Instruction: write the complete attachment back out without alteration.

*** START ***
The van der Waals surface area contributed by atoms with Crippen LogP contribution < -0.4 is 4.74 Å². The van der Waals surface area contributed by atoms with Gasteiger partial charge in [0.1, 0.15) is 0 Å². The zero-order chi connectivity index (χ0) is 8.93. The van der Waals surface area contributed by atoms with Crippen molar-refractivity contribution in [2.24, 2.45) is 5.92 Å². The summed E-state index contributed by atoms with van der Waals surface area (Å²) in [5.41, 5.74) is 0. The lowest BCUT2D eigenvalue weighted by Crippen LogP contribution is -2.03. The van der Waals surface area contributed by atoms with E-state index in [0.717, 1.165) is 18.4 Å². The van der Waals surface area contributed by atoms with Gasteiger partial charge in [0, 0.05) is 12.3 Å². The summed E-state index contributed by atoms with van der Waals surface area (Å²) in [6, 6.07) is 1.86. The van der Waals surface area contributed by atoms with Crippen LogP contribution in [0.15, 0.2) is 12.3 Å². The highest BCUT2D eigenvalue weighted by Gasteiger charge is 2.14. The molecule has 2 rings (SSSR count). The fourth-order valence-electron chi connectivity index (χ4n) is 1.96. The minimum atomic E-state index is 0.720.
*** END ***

The van der Waals surface area contributed by atoms with Crippen LogP contribution < -0.4 is 4.74 Å². The van der Waals surface area contributed by atoms with Gasteiger partial charge in [0.1, 0.15) is 0 Å². The zero-order chi connectivity index (χ0) is 8.93. The van der Waals surface area contributed by atoms with Crippen molar-refractivity contribution in [2.24, 2.45) is 5.92 Å². The summed E-state index contributed by atoms with van der Waals surface area (Å²) in [5.41, 5.74) is 0. The lowest BCUT2D eigenvalue weighted by Crippen LogP contribution is -2.03. The van der Waals surface area contributed by atoms with E-state index in [0.717, 1.165) is 18.4 Å². The van der Waals surface area contributed by atoms with Gasteiger partial charge in [0, 0.05) is 12.3 Å². The summed E-state index contributed by atoms with van der Waals surface area (Å²) in [6, 6.07) is 1.86. The van der Waals surface area contributed by atoms with Crippen LogP contribution in [0.15, 0.2) is 12.3 Å². The highest BCUT2D eigenvalue weighted by Gasteiger charge is 2.14. The molecule has 2 rings (SSSR count). The fourth-order valence-electron chi connectivity index (χ4n) is 1.96. The minimum atomic E-state index is 0.720.